Staff retention – use them or lose them

It’s a commonly accepted generalisation that Generation Y will probably have 10-12 jobs and three careers in their life time, whilst the Baby Boomers average 3 – 4 jobs and one career.

This change in attitude towards career and prospects will be, and in some cases already is (think about staff turnover in the digital sector…), putting companies under pressure.

Under pressure to retain staff, under pressure to monitor and review whether their staff are happy and content, under pressure to guard themselves from their competitors ‘stealing’ their staff and under pressure to employ the right calibre of person in the first place.

So what can companies do and how do they need to change in order to minimise the disruption caused by high staff turnover?

One thing is for certain, standing still is not really an option.

Should we look at what motivates people? Is that similar to Maslov’s hierarchy of needs?Maslov hierarchy of needs

 

 

 

 

 

 

Maslov

Pyramid diagram

 

 

 

 

 

          

 

Job Motivation

That being the case, then by being employed the Money and Security segments ought to be fulfilled, therefore companies must look at the remaining three segments in order for their employees to think twice before they leave.

Easier said than done!

What do people need or want, what motivates them to do a good or even an outstanding job as opposed to a mediocre or even a poor job?

If we had the answer to that, would that help us retain talent for our business? Would it help to obtain ever improving performance from our teams and would it improve the performance of those historically underperforming? I think it might…

Belonging to neither the Baby Boomers or Gen Y, I have had 7 jobs and I’m on my second career. And on that journey I have observed and learned a few things about team dynamics and what motivates people (also what de-motivates people).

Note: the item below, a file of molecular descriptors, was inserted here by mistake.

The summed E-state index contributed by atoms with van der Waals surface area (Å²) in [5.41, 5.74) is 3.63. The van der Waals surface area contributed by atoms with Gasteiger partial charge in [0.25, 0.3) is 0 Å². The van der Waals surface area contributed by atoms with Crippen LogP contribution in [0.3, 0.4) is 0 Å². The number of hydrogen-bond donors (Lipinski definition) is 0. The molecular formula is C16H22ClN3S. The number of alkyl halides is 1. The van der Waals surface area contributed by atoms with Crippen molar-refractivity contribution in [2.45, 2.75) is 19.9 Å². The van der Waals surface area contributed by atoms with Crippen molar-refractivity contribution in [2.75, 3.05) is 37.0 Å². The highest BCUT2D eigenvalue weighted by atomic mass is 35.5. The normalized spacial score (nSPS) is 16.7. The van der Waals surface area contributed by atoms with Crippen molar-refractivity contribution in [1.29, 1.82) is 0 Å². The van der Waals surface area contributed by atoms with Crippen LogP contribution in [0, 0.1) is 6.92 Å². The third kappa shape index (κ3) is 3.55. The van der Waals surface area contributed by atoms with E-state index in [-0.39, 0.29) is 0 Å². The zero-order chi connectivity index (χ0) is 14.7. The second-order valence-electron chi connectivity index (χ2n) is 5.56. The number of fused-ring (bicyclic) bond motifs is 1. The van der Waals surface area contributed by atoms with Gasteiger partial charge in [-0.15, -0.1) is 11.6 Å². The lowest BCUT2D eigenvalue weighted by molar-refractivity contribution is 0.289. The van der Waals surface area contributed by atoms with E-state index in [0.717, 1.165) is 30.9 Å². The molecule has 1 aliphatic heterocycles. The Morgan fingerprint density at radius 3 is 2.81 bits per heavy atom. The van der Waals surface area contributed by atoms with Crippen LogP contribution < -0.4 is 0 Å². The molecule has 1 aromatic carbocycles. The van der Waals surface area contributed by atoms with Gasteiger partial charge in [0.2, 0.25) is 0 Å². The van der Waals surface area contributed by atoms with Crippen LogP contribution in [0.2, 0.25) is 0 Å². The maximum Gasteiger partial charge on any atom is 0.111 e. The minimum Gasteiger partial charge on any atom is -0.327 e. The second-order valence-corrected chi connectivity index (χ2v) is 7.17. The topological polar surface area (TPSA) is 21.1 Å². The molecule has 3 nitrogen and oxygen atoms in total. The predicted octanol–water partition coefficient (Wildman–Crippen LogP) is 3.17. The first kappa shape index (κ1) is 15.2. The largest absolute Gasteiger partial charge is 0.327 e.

My top tips are:

  1. Make people feel valued – communicate, communicate, communicate. Give precise and specific feedback, recognise success and recognise when people have really tried (but may not have succeeded 100%). Critique in private, praise in public. But more importantly perhaps is to listen, get to know your team in a wider context. We are all juggling umpteen balls to make the life/work balance thing work. Being seen to empathise with that will go a long way.
  2. Promote from within – develop, mentor and coach people (all people, including the cleaner). Everyone needs to feel that they are making progress, everyone needs to feel that they have a chance to get a shot at a bigger job, more responsibility and grow.
  3. Have a clear strategy – it does not need to be over-ambitious, it does not need to be over-detailed. It needs to be simple to understand for everyone and clearly communicated. If everyone knows the journey the company is on, understands how they are contributing towards succeeding in this journey and can see what is in it for them, then people will feel ownership (and are less likely to leave).
  4. Fun – a dangerous one, this one. I once organised a rock climbing trip for the team and a fair few hated it. Needless to say, it had the opposite effect…
    To me, ‘fun’ is about team spirit, unusual benefits (dry cleaning, open bar on Friday afternoon, free weekend breaks, etc), but also flexibility. Your employees do responsible jobs, so why not trust them to be responsible with regards to the time they work (where you can of course, I realise that with shop staff this would be almost impossible). If they do the job that they have been entrusted to do, let them work the hours needed to do it well. I am not saying that you should allow your team to work 3 days instead of 5 days per week, however who cares if they leave the office at 16.30hrs some days, or turn up at 09.30am rather than 09.00am once in a while. My motto is, if everyone is happy with the work you’re delivering, then just let me know when you’re in the office and when not, as long as the job is done on time.
  5. Stay interviews – In my opinion exit interviews are important (if conducted by a professional, who can then act upon making improvements so that no-one else leaves for the same reason), however a ‘stay interview’ is about checking in with individual team members and with teams on a whole to make sure people are satisfied with the job content, happy with how they are treated and remunerated and feel valued. An uncaring manager is not a manager at all.

The above 5 points really are just a starter for 10, I’d be happy to discuss with you other ideas and best practise. Give me a ring or drop me an email!

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